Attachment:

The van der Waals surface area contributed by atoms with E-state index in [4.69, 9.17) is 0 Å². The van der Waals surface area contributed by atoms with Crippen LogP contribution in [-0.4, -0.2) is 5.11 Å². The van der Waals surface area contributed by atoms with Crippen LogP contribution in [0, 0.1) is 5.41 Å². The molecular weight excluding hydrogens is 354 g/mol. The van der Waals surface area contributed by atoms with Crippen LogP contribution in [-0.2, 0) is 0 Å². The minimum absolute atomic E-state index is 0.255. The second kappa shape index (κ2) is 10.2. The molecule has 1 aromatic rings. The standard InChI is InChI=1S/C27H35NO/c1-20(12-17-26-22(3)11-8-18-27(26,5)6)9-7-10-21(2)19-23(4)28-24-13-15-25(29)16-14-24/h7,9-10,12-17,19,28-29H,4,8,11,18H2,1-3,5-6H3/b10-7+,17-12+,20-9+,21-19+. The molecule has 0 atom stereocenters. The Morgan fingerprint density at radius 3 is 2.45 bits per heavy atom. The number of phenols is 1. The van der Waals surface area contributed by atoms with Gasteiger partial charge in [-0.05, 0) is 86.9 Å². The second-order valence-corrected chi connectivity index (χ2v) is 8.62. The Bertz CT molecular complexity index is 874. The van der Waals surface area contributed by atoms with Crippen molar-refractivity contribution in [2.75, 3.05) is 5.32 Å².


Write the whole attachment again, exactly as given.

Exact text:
The van der Waals surface area contributed by atoms with E-state index in [4.69, 9.17) is 0 Å². The van der Waals surface area contributed by atoms with Crippen LogP contribution in [-0.4, -0.2) is 5.11 Å². The van der Waals surface area contributed by atoms with Crippen LogP contribution in [0, 0.1) is 5.41 Å². The molecular weight excluding hydrogens is 354 g/mol. The van der Waals surface area contributed by atoms with Crippen LogP contribution in [-0.2, 0) is 0 Å². The minimum absolute atomic E-state index is 0.255. The second kappa shape index (κ2) is 10.2. The molecule has 1 aromatic rings. The standard InChI is InChI=1S/C27H35NO/c1-20(12-17-26-22(3)11-8-18-27(26,5)6)9-7-10-21(2)19-23(4)28-24-13-15-25(29)16-14-24/h7,9-10,12-17,19,28-29H,4,8,11,18H2,1-3,5-6H3/b10-7+,17-12+,20-9+,21-19+. The molecule has 0 atom stereocenters. The Morgan fingerprint density at radius 3 is 2.45 bits per heavy atom. The number of phenols is 1. The van der Waals surface area contributed by atoms with Gasteiger partial charge in [-0.05, 0) is 86.9 Å². The second-order valence-corrected chi connectivity index (χ2v) is 8.62. The Bertz CT molecular complexity index is 874. The van der Waals surface area contributed by atoms with Crippen molar-refractivity contribution in [2.75, 3.05) is 5.32 Å².